Circuit’s Edge and the MT-32

Circuit’s Edge will not play its music correctly on Sound Canvas MT-32 emulation. It will, in fact, be horribly off: Instead of Fantasy and Synth the intro will use standard pianos.

The interesting thing is that there is no detectable activity before the music starts. Dune II, in comparison, takes its time to initialize the MT-32.

Chip’s Challenge and the MT-32

I just tried Chip’s Challenge with an MT-32, I wanted to see if it uploads any custom patches. It does not. There is absolutely no activity before the music actually starts.

Now I know from previous experience that Chip’s Challenge will work with a WaveBlaster connector. Unfortunately, there never was a full-featured MT-32 on a daughterboard. There is, however, a complete Sound Canvas on a daughterboard: The Roland SCD-15. And a game that does not upload patches will work well with the MT-32 emulation of the Sound Canvas.

As a footnote, the music isn’t the same as in the original Lynx version. It was written by David Whittaker, probably the most sought-after British game composer of the time. Except for the famous Windows version, all the ports were made by British outfit Images Software, and mostly to platforms popular in the UK. You can play Pipe Mania on a Mac or NES, but not Chip’s Challenge!

Dune II and the Roland MT-32

I have read in various places that Dune II will work only with a first generation MT-32. Not true. I just tried it with an original MT-32, a CM-32L, and even with the MT-32 emulation of the SCC-1. The emulation, of course, gets the sound effects wrong, but might even be a viable alternative if the multiple sound source patch is installed and Sound Blaster used for the sound effects. The first generation MT-32 may sound somewhat better, but all three setups basically work.

Actually I’m not sure if it is even possible to have a game that works only with a first generation synth. The other way round, yes. Ignoring the 40 ms delay between sysex commands may cause buffer overflows, broken sounds and even firmware lockups. But I think the worst that can happen when a game that exploits the first generation bugs is run on later hardware is that it sounds a bit odd in places.

Some Notes on the Roland MT-32

Roland had not, originally, intended the MT-32 to be used with a computer. They had a very specific setup in mind, that is explained in detail in the manual: A PR-100 sequencer and a Roland Piano.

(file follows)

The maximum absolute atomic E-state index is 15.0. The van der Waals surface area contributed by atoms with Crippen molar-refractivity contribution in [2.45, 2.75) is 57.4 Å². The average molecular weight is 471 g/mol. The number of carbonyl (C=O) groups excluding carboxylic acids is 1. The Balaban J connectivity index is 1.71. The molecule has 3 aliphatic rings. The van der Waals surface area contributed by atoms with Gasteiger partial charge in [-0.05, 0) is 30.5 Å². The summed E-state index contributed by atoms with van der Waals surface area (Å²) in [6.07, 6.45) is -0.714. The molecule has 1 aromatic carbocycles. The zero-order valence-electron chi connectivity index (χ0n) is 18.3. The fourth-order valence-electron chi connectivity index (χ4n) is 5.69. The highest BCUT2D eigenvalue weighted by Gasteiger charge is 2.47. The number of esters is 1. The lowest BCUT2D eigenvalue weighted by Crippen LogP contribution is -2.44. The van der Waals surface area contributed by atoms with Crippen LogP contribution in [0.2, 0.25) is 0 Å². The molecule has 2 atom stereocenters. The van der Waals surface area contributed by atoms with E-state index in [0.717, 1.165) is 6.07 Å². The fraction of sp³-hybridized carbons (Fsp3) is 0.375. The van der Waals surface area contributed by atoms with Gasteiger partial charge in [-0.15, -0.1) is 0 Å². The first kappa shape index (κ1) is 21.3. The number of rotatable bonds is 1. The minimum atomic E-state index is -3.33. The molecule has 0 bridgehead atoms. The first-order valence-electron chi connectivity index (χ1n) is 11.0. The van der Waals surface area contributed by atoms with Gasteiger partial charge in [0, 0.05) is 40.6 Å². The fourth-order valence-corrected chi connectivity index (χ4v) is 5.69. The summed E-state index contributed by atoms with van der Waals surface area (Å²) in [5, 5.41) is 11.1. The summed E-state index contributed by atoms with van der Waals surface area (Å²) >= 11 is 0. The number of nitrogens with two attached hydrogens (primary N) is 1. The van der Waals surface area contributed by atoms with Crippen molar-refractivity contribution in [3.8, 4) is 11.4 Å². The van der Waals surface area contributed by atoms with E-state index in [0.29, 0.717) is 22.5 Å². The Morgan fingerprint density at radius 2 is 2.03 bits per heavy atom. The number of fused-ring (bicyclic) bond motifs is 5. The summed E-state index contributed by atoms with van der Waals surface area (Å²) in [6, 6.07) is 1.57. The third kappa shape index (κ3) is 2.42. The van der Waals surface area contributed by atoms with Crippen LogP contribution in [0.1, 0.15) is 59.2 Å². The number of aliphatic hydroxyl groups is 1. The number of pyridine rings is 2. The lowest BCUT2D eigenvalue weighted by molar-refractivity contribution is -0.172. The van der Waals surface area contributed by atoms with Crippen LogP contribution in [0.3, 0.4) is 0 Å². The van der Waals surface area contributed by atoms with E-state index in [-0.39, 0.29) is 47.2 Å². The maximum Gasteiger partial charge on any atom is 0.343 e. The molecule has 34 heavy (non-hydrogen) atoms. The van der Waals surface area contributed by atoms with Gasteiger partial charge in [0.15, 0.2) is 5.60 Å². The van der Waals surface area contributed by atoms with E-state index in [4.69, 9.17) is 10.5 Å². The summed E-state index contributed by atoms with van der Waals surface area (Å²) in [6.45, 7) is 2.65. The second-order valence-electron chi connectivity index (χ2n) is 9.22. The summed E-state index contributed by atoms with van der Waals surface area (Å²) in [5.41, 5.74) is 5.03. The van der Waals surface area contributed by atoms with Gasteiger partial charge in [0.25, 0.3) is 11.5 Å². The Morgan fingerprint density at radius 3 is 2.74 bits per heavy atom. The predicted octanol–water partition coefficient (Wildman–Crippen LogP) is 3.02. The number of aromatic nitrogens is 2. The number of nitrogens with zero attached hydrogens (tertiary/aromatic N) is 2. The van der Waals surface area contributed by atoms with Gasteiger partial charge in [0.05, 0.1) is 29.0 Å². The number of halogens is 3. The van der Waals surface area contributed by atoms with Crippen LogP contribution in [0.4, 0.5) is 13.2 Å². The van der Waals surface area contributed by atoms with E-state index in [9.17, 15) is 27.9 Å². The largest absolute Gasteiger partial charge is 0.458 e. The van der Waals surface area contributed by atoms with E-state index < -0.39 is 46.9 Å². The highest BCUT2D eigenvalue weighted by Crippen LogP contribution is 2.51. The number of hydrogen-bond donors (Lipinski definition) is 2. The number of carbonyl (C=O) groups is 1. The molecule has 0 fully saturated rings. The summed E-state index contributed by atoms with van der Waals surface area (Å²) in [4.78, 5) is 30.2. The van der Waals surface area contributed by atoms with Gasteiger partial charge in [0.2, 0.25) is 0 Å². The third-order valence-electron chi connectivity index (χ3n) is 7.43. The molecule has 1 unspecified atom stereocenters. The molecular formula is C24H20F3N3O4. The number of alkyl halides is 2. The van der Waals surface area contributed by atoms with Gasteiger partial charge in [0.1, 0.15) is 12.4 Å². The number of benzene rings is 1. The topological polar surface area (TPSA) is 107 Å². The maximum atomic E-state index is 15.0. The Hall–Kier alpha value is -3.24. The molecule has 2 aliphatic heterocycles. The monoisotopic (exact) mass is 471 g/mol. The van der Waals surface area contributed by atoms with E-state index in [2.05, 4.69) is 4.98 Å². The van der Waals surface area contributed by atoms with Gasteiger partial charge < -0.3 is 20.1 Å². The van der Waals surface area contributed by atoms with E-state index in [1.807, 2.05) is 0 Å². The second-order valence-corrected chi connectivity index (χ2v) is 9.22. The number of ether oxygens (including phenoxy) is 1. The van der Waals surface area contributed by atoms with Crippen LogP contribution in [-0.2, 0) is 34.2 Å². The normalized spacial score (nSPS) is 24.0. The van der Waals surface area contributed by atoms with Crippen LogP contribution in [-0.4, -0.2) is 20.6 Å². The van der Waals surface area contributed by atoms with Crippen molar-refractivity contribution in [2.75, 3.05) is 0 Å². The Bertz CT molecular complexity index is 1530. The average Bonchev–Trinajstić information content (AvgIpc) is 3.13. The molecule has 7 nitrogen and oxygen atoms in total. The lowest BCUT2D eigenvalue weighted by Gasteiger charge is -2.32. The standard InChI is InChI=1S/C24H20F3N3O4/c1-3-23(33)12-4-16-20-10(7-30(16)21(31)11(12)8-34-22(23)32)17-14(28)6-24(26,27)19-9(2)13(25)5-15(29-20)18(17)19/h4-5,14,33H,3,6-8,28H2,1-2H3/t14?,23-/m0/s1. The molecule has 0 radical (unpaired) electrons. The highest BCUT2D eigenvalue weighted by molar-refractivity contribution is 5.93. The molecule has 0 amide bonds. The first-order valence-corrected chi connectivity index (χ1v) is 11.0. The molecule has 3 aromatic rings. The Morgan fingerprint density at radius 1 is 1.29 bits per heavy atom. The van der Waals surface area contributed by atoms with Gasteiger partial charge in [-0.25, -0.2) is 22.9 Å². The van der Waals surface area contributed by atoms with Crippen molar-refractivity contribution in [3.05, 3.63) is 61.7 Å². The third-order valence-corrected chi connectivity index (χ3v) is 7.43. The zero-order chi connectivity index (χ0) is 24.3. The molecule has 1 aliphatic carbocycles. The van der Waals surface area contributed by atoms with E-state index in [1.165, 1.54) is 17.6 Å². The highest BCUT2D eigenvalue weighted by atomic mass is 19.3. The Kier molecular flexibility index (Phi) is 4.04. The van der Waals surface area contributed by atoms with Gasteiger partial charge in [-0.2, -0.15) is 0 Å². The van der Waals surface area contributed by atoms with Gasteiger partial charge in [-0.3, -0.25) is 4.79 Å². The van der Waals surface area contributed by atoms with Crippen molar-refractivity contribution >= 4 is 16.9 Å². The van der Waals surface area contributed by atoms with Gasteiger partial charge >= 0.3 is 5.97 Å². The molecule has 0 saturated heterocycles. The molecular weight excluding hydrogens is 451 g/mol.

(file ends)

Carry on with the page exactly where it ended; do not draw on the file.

The suggested setup in the MT-32 manual

A PR-100 and an MT-32 were later released as a single device, the MT-100. The Roland Piano was the main instrument, the one connected to the amplifier or headphone. The MT-32, therefore, had no need for a headphone jack. Its audio output was plugged into the piano. So far, I have not been able to track down this “Roland Piano”. The professional Roland synths are documented very well on the web, the low-end home products less so.

Then, in 1988, Roland released something they called the Musi-kun, a set to create and listen to music on a PC. It seems to have been available for NEC PC-98 only. Unfortunately, only tiny images can be found:

Musi-kun-1 Musi-kun-2

I suppose that it was on this occasion that the second generation of MT-32 was launched. One of the changes was the addition of a headphone jack. Now that the MT-32 was the main instrument, it needed one.

A Short Timeline of MIDI and PC Games

1983: MIDI is standardized after two years of discussion.

1984: Roland launches the MIDI processing unit MPU-401, designed to connect MIDI devices with a computer. The MPU-401 is a box with its own power supply that is connected to the computer via a card or cartridge. Interface kits for eight computer systems are available: NEC PC-88, NEC PC-98, Fujitsu FM7, Sharp X1, MSX, Apple II, Commodore 64, and IBM PC.

1987: Roland launches the LA (Linear Arithmetic) family of synthesizers. At the bottom end is the MT-32, designed for hobby musicians and garage bands.

1988: With the fourth game in the King’s Quest series, The Perils of Rosella, Sierra introduces a new game engine, Sierra’s Creative Interpreter (SCI). The new engine supports EGA graphics and three music devices: The AdLib Music Card, Creative Labs’ Game Blaster, and the Roland MT-32. They also sell these three devices. If you buy an MT-32, you get two games for free.

1989: Roland launches the “Computer Music” series of synthesizers. They are designed for use with a computer only and have no LED display and no controls but a volume knob. Of these, the CM-32L is an improved version of the MT-32. It has less noise and some extra sound effects for games. For NEC PC-98, Apple II and IBM PC it is also available together with the MPU on a single card, the LAPC (LAPC-N, LAPC-A, LAPC-I respectively).

1991: The General MIDI (GM) standard is published. Still in the same year, Roland adds the GS extension (expanded variously as General Standard or General Sound) and presents a device that supports both, the SC-55 Sound Canvas. Unlike the MT-32, the Sound Canvas is a wavetable device and not programmable. Other companies soon produce GM devices as well, often as daughterboards for the Soundblaster cards that are getting more and more popular.

1992: Dune II is one of the first, or maybe even the first, game to support the new Sound Canvas.